So you’ve moved to Panama City, specifically the beautiful and central neighborhood of El Cangrejo. Next step- figuring out how to get around. Though it seems like every local Panamanian drives a car even if only to go one block, you want to be different and not own a car either because the aggressive driving style of Panama isn’t for you or at this point you’re simply not interested. Either way, we’d like to present the facts about getting around in Panama with its various modes of transport and let you decide the best route for you.
The international ride-share app exists in Panama and seems to be improving daily. At all hours of the day or night you will find at least a handful of Uber drivers wondering the streets, able to pick you up in a matter of minutes. Safe, comfortable, and accessible, Uber’s transparent rate system provides transparency in what was a roll of the dice taxi fare system, just hoping not to get ripped off.
Additionally, with the introduction of Uber English, you don’t even have to worry about a language barrier with your driver. Picking you up wherever you are, Uber makes it easy. You might want a local phone number though, in case the driver tries to call you to clarify where your pickup location is. Typically, an Uber ride through the central city will cost between $3-5.
Take a Yellow Cab (TAXI)
Looking to be adventurous and travel the local taxi route? First of all, be careful as taxi drivers may not have insurance, the paperwork to the car, or it might not even be their car. Furthermore, price gouging is common if you look foreign and don’t speak Spanish. Few taxi drivers speak English. Best to pre-negotiate the price before you ever get in the cab. With a million and one taxis on the road this becomes a quick option if your phone is dead and you have a couple bucks in your pocket.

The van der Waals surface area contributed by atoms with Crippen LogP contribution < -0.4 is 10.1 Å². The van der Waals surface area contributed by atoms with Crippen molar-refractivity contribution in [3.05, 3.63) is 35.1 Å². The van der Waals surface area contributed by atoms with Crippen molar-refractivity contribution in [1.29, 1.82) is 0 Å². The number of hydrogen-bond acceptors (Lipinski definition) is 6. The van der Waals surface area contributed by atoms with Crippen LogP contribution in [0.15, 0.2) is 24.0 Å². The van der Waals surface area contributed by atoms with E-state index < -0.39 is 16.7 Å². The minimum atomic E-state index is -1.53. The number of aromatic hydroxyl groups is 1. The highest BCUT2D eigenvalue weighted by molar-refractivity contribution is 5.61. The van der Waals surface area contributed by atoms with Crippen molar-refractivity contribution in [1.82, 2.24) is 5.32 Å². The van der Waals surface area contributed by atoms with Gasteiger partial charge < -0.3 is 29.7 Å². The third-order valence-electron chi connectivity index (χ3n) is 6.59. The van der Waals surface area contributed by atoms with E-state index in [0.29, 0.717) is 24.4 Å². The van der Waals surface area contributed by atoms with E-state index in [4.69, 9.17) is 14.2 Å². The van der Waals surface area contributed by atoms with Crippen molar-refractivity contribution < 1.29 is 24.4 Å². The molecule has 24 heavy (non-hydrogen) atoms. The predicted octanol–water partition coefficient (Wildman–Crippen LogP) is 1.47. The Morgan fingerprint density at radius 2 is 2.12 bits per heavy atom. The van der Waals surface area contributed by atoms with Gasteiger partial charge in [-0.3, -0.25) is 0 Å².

If you get lucky you may only pay $2 for a ride across town, but be prepared to pay even more like $5-10.
The latest ride share app to hit the market, Cabify is the Panamanian version to Uber. Technically it exists throughout Latin America and Europe and is considered more the Spanish Uber than anything. The big difference here is that Cabify charges per kilometer of the calculated route regardless of the actual route taken by the driver. In contrast, Uber charges according to minutes in route & kilometers travelled so you may be able to experience a price difference in your favor versus Uber.
Rent a Car
Don’t want someone else driving you around? Renting a car is easy in Panama and in El Cangrejo there are at least 10 rental car agencies. Please note that traffic is usually horrendous during the weekdays from 7 to 9:30 am, around 12 noon, and from 4 to 7pm. If you want to get somewhere fast then don’t drive because not only is traffic terrible, but the numerous potholes punctuating the roads will definitely slow you down. Additionally, you’ll find that rental car companies don’t tend to include insurance in their list pricing so be ready to pay an additional $50-100 per day on top of that list price you see.
Take the METROBUS